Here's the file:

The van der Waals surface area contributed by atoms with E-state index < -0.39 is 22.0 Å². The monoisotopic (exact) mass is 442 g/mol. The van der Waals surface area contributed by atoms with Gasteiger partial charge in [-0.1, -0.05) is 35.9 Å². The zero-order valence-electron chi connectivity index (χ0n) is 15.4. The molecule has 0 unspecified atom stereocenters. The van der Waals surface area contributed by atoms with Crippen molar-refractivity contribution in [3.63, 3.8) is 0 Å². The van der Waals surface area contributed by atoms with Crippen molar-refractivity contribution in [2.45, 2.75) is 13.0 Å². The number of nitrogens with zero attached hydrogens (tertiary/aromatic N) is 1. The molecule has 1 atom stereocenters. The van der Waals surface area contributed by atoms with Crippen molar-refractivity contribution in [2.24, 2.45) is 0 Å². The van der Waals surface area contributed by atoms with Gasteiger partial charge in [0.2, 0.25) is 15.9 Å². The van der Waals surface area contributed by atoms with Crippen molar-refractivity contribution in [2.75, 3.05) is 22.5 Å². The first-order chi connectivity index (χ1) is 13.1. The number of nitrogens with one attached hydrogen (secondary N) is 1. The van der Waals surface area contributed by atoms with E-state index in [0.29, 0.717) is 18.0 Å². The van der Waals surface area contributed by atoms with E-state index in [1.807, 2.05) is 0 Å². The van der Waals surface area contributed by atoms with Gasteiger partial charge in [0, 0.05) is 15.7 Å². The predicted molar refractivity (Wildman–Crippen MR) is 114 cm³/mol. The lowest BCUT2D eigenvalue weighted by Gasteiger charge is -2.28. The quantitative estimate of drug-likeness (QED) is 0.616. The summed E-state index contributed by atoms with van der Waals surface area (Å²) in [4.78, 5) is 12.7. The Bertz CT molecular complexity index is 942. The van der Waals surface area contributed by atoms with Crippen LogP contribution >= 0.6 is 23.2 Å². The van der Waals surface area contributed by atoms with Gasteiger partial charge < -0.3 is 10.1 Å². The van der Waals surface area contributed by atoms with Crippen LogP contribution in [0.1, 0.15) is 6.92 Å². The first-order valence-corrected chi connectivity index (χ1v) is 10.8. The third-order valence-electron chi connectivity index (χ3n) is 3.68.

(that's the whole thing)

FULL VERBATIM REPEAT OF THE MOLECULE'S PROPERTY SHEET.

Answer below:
The van der Waals surface area contributed by atoms with E-state index < -0.39 is 22.0 Å². The monoisotopic (exact) mass is 442 g/mol. The van der Waals surface area contributed by atoms with Gasteiger partial charge in [-0.1, -0.05) is 35.9 Å². The zero-order valence-electron chi connectivity index (χ0n) is 15.4. The molecule has 0 unspecified atom stereocenters. The van der Waals surface area contributed by atoms with Crippen molar-refractivity contribution in [3.63, 3.8) is 0 Å². The van der Waals surface area contributed by atoms with Crippen molar-refractivity contribution in [2.45, 2.75) is 13.0 Å². The number of nitrogens with zero attached hydrogens (tertiary/aromatic N) is 1. The molecule has 1 atom stereocenters. The van der Waals surface area contributed by atoms with Crippen molar-refractivity contribution in [2.24, 2.45) is 0 Å². The van der Waals surface area contributed by atoms with Gasteiger partial charge in [0.2, 0.25) is 15.9 Å². The van der Waals surface area contributed by atoms with Crippen molar-refractivity contribution in [2.75, 3.05) is 22.5 Å². The first-order chi connectivity index (χ1) is 13.1. The number of nitrogens with one attached hydrogen (secondary N) is 1. The van der Waals surface area contributed by atoms with E-state index in [0.29, 0.717) is 18.0 Å². The van der Waals surface area contributed by atoms with E-state index in [1.807, 2.05) is 0 Å². The van der Waals surface area contributed by atoms with Gasteiger partial charge in [0, 0.05) is 15.7 Å². The predicted molar refractivity (Wildman–Crippen MR) is 114 cm³/mol. The lowest BCUT2D eigenvalue weighted by Gasteiger charge is -2.28. The quantitative estimate of drug-likeness (QED) is 0.616. The summed E-state index contributed by atoms with van der Waals surface area (Å²) in [4.78, 5) is 12.7. The Bertz CT molecular complexity index is 942. The van der Waals surface area contributed by atoms with Crippen LogP contribution >= 0.6 is 23.2 Å². The van der Waals surface area contributed by atoms with Gasteiger partial charge < -0.3 is 10.1 Å². The van der Waals surface area contributed by atoms with Crippen LogP contribution in [0.1, 0.15) is 6.92 Å². The first-order valence-corrected chi connectivity index (χ1v) is 10.8. The third-order valence-electron chi connectivity index (χ3n) is 3.68.